LAW SOCIETY SLAMS INSURANCE REPORT

06 Sep, 2011

Law Society slams insurance industry report as self serving and offensive to victims of negligence

 

Claims the country is in the grip of a ‘compensation culture’ are a myth, the Law Society said yesterday (Sept 5).

 

The Society is responding to a report from the ABI (Association of British Insurers) that said Britain has a ‘have a go’ compensation culture.

 

Law Society chief executive Desmond Hudson (pictured) said today’s report by the ABI pumps up the myth about a so-called ‘compensation culture’ and is entirely self serving to the insurance industry.

 

“The claim that there are ‘ambulance chasing lawyers’ manipulating the system is utterly unpersuasive. If this is happening why are the insurers not acting and challenging these cases in the Courts?  It is nonsense and the ABI should know better. “

 

“Lawyers exist to ensure that people get their just compensation and are not manipulated by the insurance industry. Does anyone seriously believe that insurers would pay out claims unnecessarily? “

 

“The law in this country sees to it that those who are harmed by the negligence of others are entitled to fair compensation. They are not entitled to make a profit from their loss. This is just and it is fair. It is how reasonable insurers seek to settle claims.

 

“Our concern is that the proposals will mean that many people who suffer loss and  damage will not be able to get compensation and the insurance industry will not have to pay anything out.  You can see why the insurance industry might support such proposals.”

 

“The losers will be those victims of poor care in hospitals or negligent employers who need and deserve compensation for often serious and debilitating injuries. This is far from a ‘have a go’ culture.”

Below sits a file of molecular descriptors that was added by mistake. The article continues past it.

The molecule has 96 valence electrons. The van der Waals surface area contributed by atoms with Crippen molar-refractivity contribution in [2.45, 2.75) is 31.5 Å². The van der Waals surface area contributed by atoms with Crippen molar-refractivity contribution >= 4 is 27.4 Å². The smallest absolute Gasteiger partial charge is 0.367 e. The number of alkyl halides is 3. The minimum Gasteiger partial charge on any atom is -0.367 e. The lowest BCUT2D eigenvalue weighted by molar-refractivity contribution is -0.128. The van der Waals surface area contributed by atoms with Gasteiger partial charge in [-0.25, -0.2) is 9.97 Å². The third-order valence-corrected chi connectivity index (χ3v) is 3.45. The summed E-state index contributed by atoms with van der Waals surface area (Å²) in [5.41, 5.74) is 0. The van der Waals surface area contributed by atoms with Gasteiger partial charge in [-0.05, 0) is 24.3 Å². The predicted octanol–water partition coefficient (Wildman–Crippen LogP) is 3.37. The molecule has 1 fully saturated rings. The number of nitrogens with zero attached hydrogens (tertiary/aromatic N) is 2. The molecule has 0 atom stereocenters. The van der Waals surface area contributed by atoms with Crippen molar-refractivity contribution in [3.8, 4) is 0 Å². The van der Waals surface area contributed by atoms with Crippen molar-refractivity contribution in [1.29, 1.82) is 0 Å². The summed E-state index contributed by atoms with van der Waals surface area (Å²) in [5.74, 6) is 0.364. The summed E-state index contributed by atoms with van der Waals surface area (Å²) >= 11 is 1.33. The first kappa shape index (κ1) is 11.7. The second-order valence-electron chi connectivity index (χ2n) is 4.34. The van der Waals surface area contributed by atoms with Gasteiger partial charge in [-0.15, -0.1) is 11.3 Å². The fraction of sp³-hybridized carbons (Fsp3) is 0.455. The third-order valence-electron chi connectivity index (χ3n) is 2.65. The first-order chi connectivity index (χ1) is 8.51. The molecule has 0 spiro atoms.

Only a year ago Lord Young in his report to the Prime Minister on these issues found that there was no such thing as a compensation culture. He found instead that there was a perception of such a culture – often fuelled by misreporting and assertion.

 

Given that the report is so recent, it is bizarre that the ABI should  fuel this misreporting – and spread obfuscation and confusion – on serious issues of public debate.

 

“It is good to see that the ABI recognises that referral fees should be abolished  – a position held by the Law Society- but the fact is that the insurance industry itself has been taking such fees by selling these cases to the highest bidder and has been profiting from accidents as a result.”

 

“While we agree with the ABI’s report that there can always be improvements to the system – and we believe in particular that claims management companies have no useful role to play in the system  –  the current government proposals in the Legal Aid and Punishment of Offenders Bill will  mean that many victims will lose their opportunity to gain the compensation they deserve.  As a result many will end up on state benefits, causing a drain on the public purse rather than claims against  insurers,” added Mr Hudson.

 

“It is also wrong to suggest that people do not need lawyers. Without an independent lawyer representing them, victims are at the mercy of insurers who have every incentive to pay as little as possible, irrespective of the real needs and rights of the victim.  Again, it is easy to see why it is in the interests of the insurance industry to offer settlement to claimants before they have legal advise and to seek to get rid of lawyers  who help people get their rights.

 

“Where there are fraudulent or  unmeritorious claims it is for the insurers to properly investigate any such matters and clamping down on legal fees will not solve this problem. The Law Society repeats its offer to work with the ABI and Insurers to fight fraud.

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